Julio Cortázar

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House Taken Over Summary

What is a summary of the short story "House Taken Over," and what is its theme? Also, who are the characters in the short story?

In "House Taken Over," a brother and sister who live together in a large old house are first disturbed, then displaced by mysterious intruders.

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Julio Cortázar’s "House Taken Over" is a Latin American short story that was first published in the 1940s. In Spanish, the short story is known as "Casa Tomada."

The story is about a brother and sister. The brother doesn't have a name, and the sister goes by Irene. The brother and sister live in their family’s big house and have meticulously planned days. They rise at seven in the morning to clean. At “precisely” noon, they eat lunch. Irene then spends the rest of her day knitting, while the brother appears to spend most of his own time with books.

Soon, their tranquil, quiet lives are interrupted by a noise. The noises start to take over different parts of the house. Finally, the brother and the sister ditch the house altogether.

One theme that might go with Cortázar’s short story is loyalty. The brother and sister stay together. The noise doesn’t fracture their relationship.

Another theme is colonization. It’s as if Irene and her brother are the colonized nation and the mysterious noise is the colonial power. Colonial powers have been known to displace people from their homes, and that’s what the noise does to the siblings.

A third theme might involve humanity and private property. Though Irene and her brother are partial to their house, they don’t place the piece of property before their own peace of mind. In the end, they put their welfare first.

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In "House Taken Over," the narrator lives with his sister, Irene, in their ancestral home, a large old house in Buenos Aires. They are independently wealthy and do not need to work, and they both also decide not to marry. They live a quiet life together, in which she devotes herself to knitting and he reads French literature.

One day, the narrator discovers that part of the house has been taken over. This is inconvenient at first, but he and Irene are able to shut off the part of the house that is occupied from the area in which they live and continue their modest lifestyle. Later, however, the section of the house in which they live is also taken over, and they have to leave.

It is evident from this summary that the principal mystery in the story is who or what takes over the house. Is this a political takeover, in which the houses of rich people are occupied? Is the house taken over by ghosts? This is never established. The theme, therefore, is the destruction of a quiet, private life by mysterious but apparently irresistible external forces.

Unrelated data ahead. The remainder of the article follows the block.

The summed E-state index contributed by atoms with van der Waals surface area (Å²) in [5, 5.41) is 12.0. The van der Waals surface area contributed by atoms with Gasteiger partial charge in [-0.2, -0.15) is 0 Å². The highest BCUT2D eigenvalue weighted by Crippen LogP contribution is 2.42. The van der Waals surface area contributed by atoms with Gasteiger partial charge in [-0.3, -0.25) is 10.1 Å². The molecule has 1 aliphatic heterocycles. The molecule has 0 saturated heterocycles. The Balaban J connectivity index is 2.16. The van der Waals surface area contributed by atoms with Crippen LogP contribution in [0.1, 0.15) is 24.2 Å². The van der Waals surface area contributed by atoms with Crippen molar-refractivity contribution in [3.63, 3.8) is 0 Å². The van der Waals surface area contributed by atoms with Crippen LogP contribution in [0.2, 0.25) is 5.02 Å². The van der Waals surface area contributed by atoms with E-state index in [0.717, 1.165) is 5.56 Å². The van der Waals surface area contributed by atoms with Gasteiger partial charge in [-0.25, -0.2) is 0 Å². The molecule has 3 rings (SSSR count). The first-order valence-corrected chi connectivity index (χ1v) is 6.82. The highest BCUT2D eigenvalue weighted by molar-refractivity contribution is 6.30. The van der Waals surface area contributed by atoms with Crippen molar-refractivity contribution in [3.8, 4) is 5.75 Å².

The only two characters in the story are the unnamed narrator and Irene, a middle-aged brother and sister who live very quietly together. Irene's name, significantly, means "peace."

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House Taken Over is a short story written by Julio Cortazar. It is set in Buenos Aires and it centers around a brother and his sister. The brother is the narrator and is unnamed, his sister is Irene and two live in a large family home, that has been in the family for generations. Irene and her brother are in their forties and have never been married. Irene was engaged a couple of times, and her brother was going to be married, but his future wife died before they could set the date, so the two of them live alone in the big house. They spend their days cleaning and then doing what makes them happy. Irene knits all day and the brother loves to read. One night he hears a noise that makes him believe that part of the house is being "taken over", so he locks up that part of the house. 

"I'll always have a clear memory of it because it happened so simply and without fuss. Irene was knitting in her bedroom, it was eight at night, and I suddenly decided to put the water up for mate. I went down the corridor as far as the oak door, which was ajar, then turned into the hall toward the kitchen, when I heard something in the library or the dining room. The sound came through muted and indistinct, a chair being knocked over onto the carpet or the muffled buzzing or a conversation. At the same time, or a second later, I heard it at the end of the passage which led from those two rooms toward the door. I hurled myself against the door before it was too late and shut it, leaned on it with all the weight of my body; luckily, the key was on our side; moreover, I ran the great bolt into place, just to be safe."

What is interesting is the fact that the brother and Irene seem to think this is normal. They are not afraid by what has happened, they are just a little sad. The part of the house that is now locked, has taken the brother away from his books. Throughout the entire short story, we see Irene and her brother never questioning or talking about what is going on. The story has an almost Gothic feel to it, Julio Cortazar writes a short simple story, that leaves us with more questions then answers. There is no where in the story, that even remotely begins to explain what has happened, or what is going to happen. This is a great short story where we are left using our own imagination as to what has happened and what is going to happen.

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